If your MAGI is less than $70,000, you can claim the full amount of interest you paid, up to $2,500.
If you earn more than this, you may not be able to take the full deduction, or you may not qualify at all. This reduction in your potential deduction is referred to as ‘the phaseout’ in the image below.
Not sure if you qualify? The IRS has an interactive tool to help you determine if you can deduct your student loan interest.
How to claim the student loan interest deduction
If you pay more than $600 in a given year in student loan interest, you should receive a Form 1098-E. This lists the total amount of interest you have paid during that tax year. You can enter the total from this form when filing your taxes.
If you paid less than $600 in interest, you can still claim the deduction, but you won’t receive the 1098-E form.
This deduction is claimed directly on your Form 1040, the main tax return that most of us file each year. There is a student loan interest deduction worksheet included on the form, which helps you calculate the amount you can deduct.
If you use tax filing software, the software should walk you through the process.
Can a parent deduct student loan interest for their child?
In general, no—parents can’t deduct student loan interest for their children's loans, even if they foot the bill for student loan repayment.
To claim this credit, the IRS requires that the filer be “legally obligated to pay interest on a qualified student loan.”
Because loans are almost always taken out in the student’s name, parents are not legally obligated to pay for them. Therefore, they can’t take the student loan interest deduction.
The exception is when the parent is the borrower, such as with a Parent PLUS loan.
In this case, they can claim the interest as long as they meet all the other requirements we walked through in the eligibility section above.
Other tax benefits of higher education
Students may be eligible for other substantial tax benefits, in addition to the student loan interest deduction. The two biggest are the American Opportunity Tax Credit and the Lifetime Learning Credit.
You can’t claim both benefits in a given tax year, so you should choose the one that is best for your situation (and that you qualify for).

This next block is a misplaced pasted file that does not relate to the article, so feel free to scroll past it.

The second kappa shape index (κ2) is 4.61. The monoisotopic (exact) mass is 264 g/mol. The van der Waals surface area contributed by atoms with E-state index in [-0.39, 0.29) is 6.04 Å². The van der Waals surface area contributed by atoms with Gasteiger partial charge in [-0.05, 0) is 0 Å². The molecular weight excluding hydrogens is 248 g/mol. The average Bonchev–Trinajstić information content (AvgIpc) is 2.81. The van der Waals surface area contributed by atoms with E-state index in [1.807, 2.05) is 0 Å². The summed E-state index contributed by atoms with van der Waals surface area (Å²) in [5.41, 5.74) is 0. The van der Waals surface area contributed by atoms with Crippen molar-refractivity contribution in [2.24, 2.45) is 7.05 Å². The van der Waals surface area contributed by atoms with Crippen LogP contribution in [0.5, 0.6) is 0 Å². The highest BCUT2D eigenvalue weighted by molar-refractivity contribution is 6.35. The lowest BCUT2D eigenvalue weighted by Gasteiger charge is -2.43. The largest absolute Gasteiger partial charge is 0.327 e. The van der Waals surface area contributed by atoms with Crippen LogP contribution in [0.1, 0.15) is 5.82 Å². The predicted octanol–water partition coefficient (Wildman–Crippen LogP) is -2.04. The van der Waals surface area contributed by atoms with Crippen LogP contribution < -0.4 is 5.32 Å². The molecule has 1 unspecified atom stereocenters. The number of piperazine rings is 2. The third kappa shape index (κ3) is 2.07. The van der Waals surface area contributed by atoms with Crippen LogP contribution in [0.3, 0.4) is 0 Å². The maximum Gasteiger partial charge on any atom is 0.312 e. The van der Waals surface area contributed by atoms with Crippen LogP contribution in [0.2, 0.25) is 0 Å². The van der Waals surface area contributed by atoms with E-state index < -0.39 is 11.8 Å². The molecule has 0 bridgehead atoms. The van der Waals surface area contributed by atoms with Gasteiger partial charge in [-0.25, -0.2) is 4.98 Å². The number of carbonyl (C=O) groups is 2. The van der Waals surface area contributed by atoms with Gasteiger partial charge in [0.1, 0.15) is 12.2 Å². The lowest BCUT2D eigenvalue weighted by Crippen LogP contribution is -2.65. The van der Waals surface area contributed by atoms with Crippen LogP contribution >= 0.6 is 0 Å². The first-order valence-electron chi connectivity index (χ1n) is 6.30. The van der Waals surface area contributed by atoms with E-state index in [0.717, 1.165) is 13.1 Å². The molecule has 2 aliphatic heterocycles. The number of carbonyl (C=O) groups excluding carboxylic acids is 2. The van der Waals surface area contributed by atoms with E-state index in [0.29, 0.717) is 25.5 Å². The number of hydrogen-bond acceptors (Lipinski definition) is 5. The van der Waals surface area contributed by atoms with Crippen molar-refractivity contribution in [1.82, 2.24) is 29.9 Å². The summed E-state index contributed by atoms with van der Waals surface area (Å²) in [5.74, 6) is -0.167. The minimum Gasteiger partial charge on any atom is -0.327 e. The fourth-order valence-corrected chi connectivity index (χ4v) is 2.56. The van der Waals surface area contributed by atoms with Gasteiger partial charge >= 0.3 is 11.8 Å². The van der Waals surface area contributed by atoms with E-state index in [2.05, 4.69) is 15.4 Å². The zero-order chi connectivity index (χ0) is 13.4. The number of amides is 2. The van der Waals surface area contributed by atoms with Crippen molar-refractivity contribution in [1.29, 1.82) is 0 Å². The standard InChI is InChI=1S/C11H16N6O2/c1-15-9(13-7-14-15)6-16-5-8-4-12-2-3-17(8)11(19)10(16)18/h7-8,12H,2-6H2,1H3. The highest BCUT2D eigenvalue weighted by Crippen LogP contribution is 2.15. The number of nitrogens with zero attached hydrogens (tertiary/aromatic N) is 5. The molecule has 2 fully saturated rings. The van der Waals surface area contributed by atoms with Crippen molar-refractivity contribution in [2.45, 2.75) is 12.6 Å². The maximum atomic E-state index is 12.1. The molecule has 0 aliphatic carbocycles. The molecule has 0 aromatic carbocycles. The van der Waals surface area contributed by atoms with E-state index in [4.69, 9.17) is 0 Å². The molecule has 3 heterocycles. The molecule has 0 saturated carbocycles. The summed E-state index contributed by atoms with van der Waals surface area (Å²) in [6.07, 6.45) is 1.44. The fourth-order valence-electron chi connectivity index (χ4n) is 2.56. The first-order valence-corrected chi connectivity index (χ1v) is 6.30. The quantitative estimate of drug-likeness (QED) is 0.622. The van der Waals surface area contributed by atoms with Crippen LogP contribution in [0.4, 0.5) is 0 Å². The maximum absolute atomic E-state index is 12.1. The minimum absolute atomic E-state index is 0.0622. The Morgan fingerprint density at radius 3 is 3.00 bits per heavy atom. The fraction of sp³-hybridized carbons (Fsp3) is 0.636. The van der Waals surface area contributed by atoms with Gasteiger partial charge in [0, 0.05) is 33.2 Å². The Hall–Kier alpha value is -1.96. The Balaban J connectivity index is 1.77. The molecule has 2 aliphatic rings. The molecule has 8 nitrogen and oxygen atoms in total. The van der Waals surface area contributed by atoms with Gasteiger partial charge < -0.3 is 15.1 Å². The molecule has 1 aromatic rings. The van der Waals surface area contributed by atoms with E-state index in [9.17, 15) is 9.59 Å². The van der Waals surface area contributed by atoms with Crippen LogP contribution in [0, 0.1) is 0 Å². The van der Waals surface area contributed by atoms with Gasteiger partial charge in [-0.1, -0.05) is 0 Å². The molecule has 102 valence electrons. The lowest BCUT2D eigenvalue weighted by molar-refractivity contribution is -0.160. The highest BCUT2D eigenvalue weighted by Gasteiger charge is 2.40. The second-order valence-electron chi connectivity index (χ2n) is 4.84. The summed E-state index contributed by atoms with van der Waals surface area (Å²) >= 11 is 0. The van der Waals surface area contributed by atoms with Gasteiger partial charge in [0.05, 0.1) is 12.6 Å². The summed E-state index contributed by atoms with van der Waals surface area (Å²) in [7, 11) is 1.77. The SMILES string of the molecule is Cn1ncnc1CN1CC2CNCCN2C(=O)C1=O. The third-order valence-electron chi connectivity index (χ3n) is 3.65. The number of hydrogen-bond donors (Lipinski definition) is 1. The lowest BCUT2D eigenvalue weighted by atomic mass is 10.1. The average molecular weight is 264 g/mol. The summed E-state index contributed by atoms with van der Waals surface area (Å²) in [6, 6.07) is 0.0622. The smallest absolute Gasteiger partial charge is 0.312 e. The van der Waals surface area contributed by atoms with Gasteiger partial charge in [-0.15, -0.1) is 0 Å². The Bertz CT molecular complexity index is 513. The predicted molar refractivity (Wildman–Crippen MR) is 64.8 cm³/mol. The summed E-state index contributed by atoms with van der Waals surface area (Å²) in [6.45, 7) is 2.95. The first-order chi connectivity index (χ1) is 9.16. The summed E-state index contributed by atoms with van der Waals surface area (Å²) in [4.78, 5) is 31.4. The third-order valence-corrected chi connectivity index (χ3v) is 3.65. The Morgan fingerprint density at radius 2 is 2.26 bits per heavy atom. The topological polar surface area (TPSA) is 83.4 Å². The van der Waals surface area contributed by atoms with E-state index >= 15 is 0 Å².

Both of these are tax credits, rather than deductions. Credits decrease the amount of tax you owe dollar for dollar, rather than simply reducing the amount of taxable income you have.
American opportunity tax credit (AOTC)
The American Opportunity Tax Credit allows students (or their parents) to claim a tax credit of up to $2,500 to help cover the cost of qualified educational expenses. It can be claimed for up to 4 tax years.
To qualify, students must:
Be pursuing a degree or qualifying educational credential
Be enrolled at least half-time
Have not finished the first 4 years of higher education
Have not claimed the AOTC or Hope Credit for more than 4 years
Have no felony drug convictions
There are also income limits based on MAGI.
The full credit is available to those with a MAGI of $80,000 or less ($160,000 or less if filing jointly), and phases out between $80,000 and $90,000. The credit is not available to those with a MAGI of over $90,000.
Lifetime learning credit (LLC)
The lifetime learning credit allows students (or their parents/spouses) to claim a tax credit of 20% of qualifying education expenses, up to a maximum of $2,000. This can include tuition, fees, and even books.
The LLC can be claimed for any level of higher education, and there is no limit to how many years the credit can be claimed.
To qualify, students must:
Be paying for qualifying educational expenses in the relevant tax year
Be enrolled at a qualifying educational institution
The credit can be claimed by the student, the student’s spouse, or the student’s parents (if the student is claimed as a dependent).
This credit is phased out for MAGI levels between $59,000 and $69,000, and is not available for those with MAGI of over $69,000.
Student loan payments are not tax deductible, unfortunately—but the portion of the payments that go to interest may be.
The maximum student loan tax deduction for interest paid is $2,500 per year. This can save taxpayers anywhere from $0 to $550 per year in income taxes, depending on their tax bracket.
In most cases, tax benefits such as the American opportunity tax credit and lifetime learning credit will have a greater impact on your overall tax bill.
Maximizing tax benefits is important—but many students leave money on the table by not taking advantage of all the financial assistance available to them.
Mos helps students navigate the financial aid and scholarship process, ensuring that they receive every possible dollar to pursue their education. Sign up today to get the most free money for your college education.